Caring for Smart Young Adults
The poly campus, as it’s lovingly referred to, is a campus of intellectuals and logical thinkers. But Josh looks past that. Rather than debating them, he asks students one simple question: “How are you doing?” This may not seem like an important question, but many of these students have intense majors and difficult classes. A lot of them are far from home, miles away from their family, friends, and culture. They don’t always have a community, or even a person who cares enough about them to ask about their well-being. “They need someone who can tell them, ‘I love you and I care,’” says Josh.
Regardless of major or background, all college students are in the same stage of life. They’re transitioning from childhood to adulthood and moving from the authority of their parents to slowly becoming subjects to themselves. As many begin to learn about who they are apart from their parents, they begin processing faith and God. Many Christians walk away from church during college, but college ministry can keep their faith intact. Josh loves discipling students and walking alongside them as they make major life decisions. He’s passionate about getting them to move from milk to solid food, as 1 Corinthians 3:1-2 says.
For lots of college students, college is where they’re introduced to Christianity. Josh often meets students from Mexico or India. He has lunches with Muslims and conversations with atheists and agnostics. He creates a safe community environment where non-Christians feel welcome and comfortable enough to ask questions. “It’s not all about an intellectual pursuit,” he explains. “It’s a close personal connection with the Creator. We were designed to be in community with each other and our Creator.” He works with a lot of graduate students, as well. He had a few students getting their masters that started bringing their friends to the college group, and a Chinese post-doctoral researcher who’s been doing the same thing.
Helping Young People with Anxiety
During the pandemic, the students were stuck in their dorms and were lonely. Today, things are much better. They meet once a week, do worship, and then have an interactive talk about biblical topics. Afterwards, they may go out to dinner and hang out until the late evening. There are bible studies happening throughout the week (currently three, but Josh is hoping to launch one more). They also have monthly activities, like hiking or frisbee, and retreats where they can dig deeper into discipleship and God’s word. “Every opportunity to have a conversation with them is a disciple-making moment,” says Josh.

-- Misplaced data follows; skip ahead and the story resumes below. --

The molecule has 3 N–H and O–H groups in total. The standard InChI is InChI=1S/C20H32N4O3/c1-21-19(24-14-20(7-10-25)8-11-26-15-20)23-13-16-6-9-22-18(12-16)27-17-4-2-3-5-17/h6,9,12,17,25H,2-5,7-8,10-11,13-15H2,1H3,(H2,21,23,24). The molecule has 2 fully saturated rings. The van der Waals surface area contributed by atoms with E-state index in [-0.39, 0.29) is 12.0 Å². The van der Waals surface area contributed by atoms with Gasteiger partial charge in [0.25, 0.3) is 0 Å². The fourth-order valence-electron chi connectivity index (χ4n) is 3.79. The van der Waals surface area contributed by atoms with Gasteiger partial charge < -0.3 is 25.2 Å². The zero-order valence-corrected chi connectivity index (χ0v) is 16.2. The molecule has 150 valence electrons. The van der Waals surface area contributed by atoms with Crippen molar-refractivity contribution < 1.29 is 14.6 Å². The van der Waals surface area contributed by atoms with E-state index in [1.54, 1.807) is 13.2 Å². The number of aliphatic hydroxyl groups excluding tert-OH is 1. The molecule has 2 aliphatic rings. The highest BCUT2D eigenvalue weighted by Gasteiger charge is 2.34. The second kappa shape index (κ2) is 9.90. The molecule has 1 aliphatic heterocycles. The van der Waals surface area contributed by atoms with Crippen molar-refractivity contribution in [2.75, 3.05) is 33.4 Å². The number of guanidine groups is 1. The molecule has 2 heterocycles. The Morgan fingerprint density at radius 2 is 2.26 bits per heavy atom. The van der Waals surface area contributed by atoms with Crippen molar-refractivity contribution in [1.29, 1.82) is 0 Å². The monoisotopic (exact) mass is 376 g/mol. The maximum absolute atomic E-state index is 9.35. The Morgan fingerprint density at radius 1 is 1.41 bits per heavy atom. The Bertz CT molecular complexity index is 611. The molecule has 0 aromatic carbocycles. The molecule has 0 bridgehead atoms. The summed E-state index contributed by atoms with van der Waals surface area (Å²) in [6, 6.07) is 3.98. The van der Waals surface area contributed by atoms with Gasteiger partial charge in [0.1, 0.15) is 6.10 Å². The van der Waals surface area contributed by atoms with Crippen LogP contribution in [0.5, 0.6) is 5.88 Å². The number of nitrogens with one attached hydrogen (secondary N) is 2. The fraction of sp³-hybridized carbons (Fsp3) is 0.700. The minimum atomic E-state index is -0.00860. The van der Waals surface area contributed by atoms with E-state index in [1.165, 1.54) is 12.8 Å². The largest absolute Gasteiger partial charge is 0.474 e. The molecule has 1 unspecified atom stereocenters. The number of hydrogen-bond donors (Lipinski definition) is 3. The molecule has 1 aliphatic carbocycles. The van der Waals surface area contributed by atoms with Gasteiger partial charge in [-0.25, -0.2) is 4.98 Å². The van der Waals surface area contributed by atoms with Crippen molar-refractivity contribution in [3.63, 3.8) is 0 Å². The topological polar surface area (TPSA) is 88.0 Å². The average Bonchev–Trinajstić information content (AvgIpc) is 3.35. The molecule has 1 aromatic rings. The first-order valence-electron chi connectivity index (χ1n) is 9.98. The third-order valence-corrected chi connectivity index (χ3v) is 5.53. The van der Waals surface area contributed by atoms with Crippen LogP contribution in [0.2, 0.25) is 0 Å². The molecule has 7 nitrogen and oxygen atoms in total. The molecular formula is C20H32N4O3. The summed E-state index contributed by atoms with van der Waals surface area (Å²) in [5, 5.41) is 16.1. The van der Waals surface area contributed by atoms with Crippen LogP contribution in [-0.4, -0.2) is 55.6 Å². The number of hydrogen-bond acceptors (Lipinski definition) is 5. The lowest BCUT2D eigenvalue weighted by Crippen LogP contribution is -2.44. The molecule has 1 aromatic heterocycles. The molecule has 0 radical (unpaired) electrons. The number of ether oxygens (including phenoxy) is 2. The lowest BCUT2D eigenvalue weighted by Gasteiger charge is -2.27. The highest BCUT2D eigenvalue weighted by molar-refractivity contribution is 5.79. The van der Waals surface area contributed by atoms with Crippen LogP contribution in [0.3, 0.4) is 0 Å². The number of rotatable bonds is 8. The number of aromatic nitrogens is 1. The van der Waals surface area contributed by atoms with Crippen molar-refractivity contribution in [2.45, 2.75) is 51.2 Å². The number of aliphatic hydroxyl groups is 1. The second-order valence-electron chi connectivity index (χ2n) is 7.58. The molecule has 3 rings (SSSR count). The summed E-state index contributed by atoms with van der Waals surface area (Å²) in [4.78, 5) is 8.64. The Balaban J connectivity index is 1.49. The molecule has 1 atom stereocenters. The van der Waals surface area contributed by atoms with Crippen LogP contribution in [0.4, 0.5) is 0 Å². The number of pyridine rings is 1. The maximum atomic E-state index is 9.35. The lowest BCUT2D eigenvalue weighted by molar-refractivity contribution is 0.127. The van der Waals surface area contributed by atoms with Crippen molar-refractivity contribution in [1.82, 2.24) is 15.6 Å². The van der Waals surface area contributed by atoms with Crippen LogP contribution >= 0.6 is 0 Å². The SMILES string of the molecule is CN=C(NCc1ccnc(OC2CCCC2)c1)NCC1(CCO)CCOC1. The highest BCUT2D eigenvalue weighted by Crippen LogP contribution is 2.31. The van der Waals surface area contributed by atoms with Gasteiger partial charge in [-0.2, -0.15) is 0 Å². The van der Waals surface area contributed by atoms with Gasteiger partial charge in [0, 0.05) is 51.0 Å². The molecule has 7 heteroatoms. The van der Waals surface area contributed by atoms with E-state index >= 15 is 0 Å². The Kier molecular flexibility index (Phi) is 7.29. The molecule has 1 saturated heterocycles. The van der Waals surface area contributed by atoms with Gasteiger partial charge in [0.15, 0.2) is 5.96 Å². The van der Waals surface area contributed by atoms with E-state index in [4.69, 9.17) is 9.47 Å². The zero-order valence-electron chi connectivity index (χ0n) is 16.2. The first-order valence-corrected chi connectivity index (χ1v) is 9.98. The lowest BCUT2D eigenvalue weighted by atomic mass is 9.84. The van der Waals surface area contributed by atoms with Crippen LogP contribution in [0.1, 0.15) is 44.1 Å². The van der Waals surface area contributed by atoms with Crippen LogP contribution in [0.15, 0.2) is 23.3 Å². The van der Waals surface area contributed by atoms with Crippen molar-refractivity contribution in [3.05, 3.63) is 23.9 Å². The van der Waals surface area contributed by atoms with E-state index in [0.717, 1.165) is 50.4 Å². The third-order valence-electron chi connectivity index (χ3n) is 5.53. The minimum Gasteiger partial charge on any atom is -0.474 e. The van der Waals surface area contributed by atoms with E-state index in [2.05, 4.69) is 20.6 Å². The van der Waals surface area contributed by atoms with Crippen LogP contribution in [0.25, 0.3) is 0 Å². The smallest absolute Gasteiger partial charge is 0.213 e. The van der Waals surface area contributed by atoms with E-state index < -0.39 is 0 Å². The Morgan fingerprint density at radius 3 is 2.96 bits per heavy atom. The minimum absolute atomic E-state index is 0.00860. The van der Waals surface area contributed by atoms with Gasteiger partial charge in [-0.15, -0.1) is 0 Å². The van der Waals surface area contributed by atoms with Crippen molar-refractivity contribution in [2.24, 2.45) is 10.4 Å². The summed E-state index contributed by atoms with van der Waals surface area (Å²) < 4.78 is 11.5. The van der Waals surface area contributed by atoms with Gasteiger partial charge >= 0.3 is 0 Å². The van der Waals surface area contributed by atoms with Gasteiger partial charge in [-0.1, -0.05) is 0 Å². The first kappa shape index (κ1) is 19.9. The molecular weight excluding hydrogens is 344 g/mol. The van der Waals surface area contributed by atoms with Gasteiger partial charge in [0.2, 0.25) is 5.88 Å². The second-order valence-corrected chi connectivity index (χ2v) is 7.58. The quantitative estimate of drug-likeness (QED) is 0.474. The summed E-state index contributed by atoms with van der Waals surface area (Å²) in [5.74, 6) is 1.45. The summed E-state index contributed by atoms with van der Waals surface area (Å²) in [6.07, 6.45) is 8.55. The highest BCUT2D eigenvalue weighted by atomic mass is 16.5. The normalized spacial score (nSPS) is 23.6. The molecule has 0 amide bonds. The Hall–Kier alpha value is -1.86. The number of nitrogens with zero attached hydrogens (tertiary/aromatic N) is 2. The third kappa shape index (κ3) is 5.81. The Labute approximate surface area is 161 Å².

He’s used his struggles with anxiety and panic attacks to give talks on mental health. He’s had students confide in him that they’re secretly dealing with the exact same thing. Because many of these students are intellectual, they can’t put their fingers on why they’re struggling. Josh never would’ve been able to understand them years ago.
Please pray for Josh and his ministry. Pray that he takes advantages of open doors with students and pray for the students that come to ASU from hundreds of different nations. If you’d like to support Josh, you can do so at his page here.
How Can You Help
The Great Commission is what spurs us to do indigenous ministry. Around the world, Christians are making disciples in their hometowns and bringing the gospel to their people. How will you be a part of that?